Beethoven, fourth graders and me.

Music-recorders

Press Record
Today at my kids’ school, all the fourth graders were given, as part of their music curriculum, a recorder.

This is clearly part of an insidious agenda designed to destroy America.

Because after school today, at my kids’ school, you could hear the sweet, mellifluous sounds of dozens of nine-year-olds completely butchering classic songs, like Ode to Joy and London Bridge. It almost made you wonder why Dante didn’t add this to one of his levels of Hell. Just mind-numbingly awful. Like someone took a herd of cats and threw them down an aluminum laundry chute. And then the cats landed in the middle of a pack of hyenas.

And those hyenas also happened to be listening to Nickelback.

“I pray that Beethoven – where ever he is in the afterlife – is preoccupied so that he doesn’t have to witness what is being done to his music,” a nearby parent joked.

Which made me laugh.

Mainly because it gave me a picture of Beethoven, hearing restored now, carefully sipping a mojito and then delicately placing the sweating glass on a ceramic Han Solo coaster on top of a dark maple grand piano, while he and Johnny Cash and George Frideric Handel and Whitney Houston all hung out in a rotunda with gorgeous acoustics. And as they stood there, a sound drifted up to their ears, from our little elementary school. And Handel turned his head and said, quizzically, “Is someone murdering a yak with a tin whistle nearby” when suddenly, Bob Marley and Bach burst into the room, trying to distract their friend.

“Hey, Ludwig, uh, so Bob and I wrote this song together and we NEED you to hear it right now for your feedback! Hit it Bob!”

And just like that, the first appearance in the Universe of Reggae Bach.

At least I’m not that guy
But as I stood there, after school, I was overcome with an emotion. Gratitude.

Because, as much as my life is not perfect, at least I am not a fourth-grade music teacher.

I mean, can you imagine?

Why would ANYONE sign up for that. To put up with all the terrible wrong notes? Who would willingly put themselves through that? Why would any sane person make it their actual job to hear some kids play instruments so very badly?

Why?

One reason, I guess.

Because the Symphony is so stunningly beautiful that it deserves to be played.

Chances are, if you went to elementary school, there was a music program. And chances are your elementary school had a music teacher. And chances are, that person was an insanely passionate teacher. These heroes are absolutely indefatigable in their positivity. They never stop smiling, never stop encouraging and usually never even wince.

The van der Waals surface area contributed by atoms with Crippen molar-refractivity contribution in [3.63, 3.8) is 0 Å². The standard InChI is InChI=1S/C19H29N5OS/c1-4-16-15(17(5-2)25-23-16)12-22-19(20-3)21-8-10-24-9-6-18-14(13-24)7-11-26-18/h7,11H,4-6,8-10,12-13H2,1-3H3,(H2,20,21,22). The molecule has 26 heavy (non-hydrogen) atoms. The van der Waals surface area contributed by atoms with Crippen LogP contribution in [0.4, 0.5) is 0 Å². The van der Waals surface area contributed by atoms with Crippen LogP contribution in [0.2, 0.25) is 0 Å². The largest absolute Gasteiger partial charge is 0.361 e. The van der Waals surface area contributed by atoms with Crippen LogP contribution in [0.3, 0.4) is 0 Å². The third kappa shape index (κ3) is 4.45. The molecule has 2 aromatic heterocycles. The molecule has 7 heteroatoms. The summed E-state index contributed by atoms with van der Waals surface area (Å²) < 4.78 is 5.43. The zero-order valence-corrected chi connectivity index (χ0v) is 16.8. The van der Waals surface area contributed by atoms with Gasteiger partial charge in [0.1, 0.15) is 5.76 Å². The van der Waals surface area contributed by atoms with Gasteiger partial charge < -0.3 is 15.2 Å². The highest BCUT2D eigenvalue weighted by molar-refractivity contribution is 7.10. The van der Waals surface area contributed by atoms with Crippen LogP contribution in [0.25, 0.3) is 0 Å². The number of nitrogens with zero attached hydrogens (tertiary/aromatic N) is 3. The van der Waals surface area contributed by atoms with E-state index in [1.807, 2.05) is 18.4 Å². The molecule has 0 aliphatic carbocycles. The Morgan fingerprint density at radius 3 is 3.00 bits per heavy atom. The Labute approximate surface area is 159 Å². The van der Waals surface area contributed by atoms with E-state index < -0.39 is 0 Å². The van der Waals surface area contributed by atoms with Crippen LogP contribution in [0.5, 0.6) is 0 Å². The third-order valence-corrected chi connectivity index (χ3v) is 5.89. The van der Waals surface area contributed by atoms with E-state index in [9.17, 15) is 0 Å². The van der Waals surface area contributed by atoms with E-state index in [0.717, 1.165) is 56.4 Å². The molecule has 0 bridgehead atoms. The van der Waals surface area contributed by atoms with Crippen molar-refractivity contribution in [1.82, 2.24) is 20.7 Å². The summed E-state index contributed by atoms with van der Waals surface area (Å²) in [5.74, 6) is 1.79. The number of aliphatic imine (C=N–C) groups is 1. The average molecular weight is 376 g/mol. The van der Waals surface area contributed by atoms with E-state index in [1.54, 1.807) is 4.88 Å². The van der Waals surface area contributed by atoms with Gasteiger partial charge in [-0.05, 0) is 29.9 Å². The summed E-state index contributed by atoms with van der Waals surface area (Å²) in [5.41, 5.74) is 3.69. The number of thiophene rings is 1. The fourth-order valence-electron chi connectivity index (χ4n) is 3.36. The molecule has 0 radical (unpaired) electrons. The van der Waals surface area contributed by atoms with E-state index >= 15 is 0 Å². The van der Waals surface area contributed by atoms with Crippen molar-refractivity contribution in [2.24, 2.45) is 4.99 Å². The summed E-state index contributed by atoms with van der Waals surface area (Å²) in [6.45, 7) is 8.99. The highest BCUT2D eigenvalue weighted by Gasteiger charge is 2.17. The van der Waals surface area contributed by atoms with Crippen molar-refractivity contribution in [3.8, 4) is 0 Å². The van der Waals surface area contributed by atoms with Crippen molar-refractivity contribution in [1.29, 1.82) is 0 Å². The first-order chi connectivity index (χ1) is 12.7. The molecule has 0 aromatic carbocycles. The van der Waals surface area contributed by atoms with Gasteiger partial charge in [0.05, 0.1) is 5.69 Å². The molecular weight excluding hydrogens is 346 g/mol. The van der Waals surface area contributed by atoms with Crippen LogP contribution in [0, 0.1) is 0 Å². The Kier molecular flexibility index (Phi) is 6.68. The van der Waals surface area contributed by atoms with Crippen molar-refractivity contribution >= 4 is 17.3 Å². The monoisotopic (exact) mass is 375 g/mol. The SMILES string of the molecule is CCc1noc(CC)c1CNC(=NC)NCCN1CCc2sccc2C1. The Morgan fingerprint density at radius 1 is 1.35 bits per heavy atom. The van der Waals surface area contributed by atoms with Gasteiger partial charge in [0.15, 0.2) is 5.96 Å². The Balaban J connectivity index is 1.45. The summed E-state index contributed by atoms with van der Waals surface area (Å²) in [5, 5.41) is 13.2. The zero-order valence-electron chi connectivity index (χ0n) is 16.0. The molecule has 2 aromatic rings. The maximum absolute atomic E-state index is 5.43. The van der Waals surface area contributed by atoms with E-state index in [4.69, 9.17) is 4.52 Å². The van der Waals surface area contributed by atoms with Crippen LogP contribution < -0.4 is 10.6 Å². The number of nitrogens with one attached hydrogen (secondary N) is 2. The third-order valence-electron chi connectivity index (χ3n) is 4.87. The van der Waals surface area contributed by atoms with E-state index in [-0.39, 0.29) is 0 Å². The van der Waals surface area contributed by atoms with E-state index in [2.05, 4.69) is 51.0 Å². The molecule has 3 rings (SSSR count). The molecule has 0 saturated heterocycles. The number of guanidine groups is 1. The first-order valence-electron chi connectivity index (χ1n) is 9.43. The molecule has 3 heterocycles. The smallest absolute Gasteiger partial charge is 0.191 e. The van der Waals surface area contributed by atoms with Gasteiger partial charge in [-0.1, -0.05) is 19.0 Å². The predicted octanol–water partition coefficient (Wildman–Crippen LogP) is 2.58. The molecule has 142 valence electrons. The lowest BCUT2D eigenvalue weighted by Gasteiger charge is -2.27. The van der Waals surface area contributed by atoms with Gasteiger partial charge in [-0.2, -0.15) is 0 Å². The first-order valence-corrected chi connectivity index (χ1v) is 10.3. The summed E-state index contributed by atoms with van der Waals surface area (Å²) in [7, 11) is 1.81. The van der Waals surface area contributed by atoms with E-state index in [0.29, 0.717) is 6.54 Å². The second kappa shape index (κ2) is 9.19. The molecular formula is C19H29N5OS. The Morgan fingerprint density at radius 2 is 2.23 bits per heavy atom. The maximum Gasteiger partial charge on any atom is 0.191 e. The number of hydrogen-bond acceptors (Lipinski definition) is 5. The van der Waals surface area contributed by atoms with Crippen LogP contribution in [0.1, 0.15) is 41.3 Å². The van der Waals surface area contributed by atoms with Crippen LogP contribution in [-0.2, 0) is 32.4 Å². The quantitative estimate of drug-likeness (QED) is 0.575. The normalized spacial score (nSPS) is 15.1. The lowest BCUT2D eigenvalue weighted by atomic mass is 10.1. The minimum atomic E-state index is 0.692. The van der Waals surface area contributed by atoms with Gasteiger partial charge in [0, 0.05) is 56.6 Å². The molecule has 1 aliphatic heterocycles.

They take music from geniuses like Beethoven and Bach and Mozart, and the kids absolutely butcher it. Why would they endure that punishment?

Because the Symphony is so stunningly beautiful that it deserves to be played.

If you think about it, the Church – being a Christian in a local community – is a little like that bunch of fourth graders playing the recorder.

Jesus not only wrote the most awe-inspiring, soul-lifting, Earth-shattering piece of music – the perfect Symphony – but He then performed that symphony live in front of the world. And Jesus is inviting all of us to join His orchestra, and play that amazing Work of Grace.

I remember sitting on the hard, grey tile floor of the auditorium of my elementary school as a 4th grader, listening to our band play Beethoven’s famous Fifth Symphony. It was terrible. And the band instructor stood on the stage waving furiously, attempting to coax brilliance out of this motley crew of misfits. Automobile accidents have sounded more pleasing to the ear.

But it was clearly Beethoven. With that famous “Bum bum bum bum” intro.

And the simple fact of the matter was this: it was the only Beethoven that some people in that gym had ever heard. Or would ever hear.

One of the girls from my 4th grade class went on to play flute in high school. She was in the marching band and the concert band. She then went to college and played flute in the marching band for her college. She then went on to have a career, get married, and have kids. But she’s also a member of the Dayton Philharmonic Orchestra. She volunteers her time – and untold hours of practice – to that orchestra. Why? One reason.

Because the Symphony is so stunningly beautiful that it deserves to be played.

It struck me that my life as a follower of Jesus is similar.

As my community of friends and colleagues all come together and learn, we will play wrong notes.

Sometimes, we will not play correctly.

But if we keep listening to our Instructor, if we take His instruction, if His passions become our passions and if we dedicate ourselves to this task, then we can play the Symphony of Grace.

And it could be beautiful.

And – here’s the kicker – for many people, our broken and at times off-key version will be their only exposure to Jesus’ perfect Symphony. But, with God’s grace, He will help us…

Play the right notes, play our instrument, and help us, both individually and as a group, play the most beautiful Symphony humankind has ever heard.

And that can change everything.

But if we don’t try, it definitely won’t.

So let’s try.

(But let’s try to not make people’s ears bleed, okay?)

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One Response to Beethoven, fourth graders and me.

  1. Kathleen Welch says:

    Dave, I recall Mrs. Owens at Fairbrook as a very dedicated music teacher. She smiled through all of the wrong notes and singing off key. I have VHS tapes of the choir concerts that my dad graciously recorded all of those years ago. They are hilarious to watch and my kids get a big kick of seeing them. Just wanted to say “hi” and let you know how much I enjoy your writing !

    Take care,
    Kathleen (Wallace)Welch

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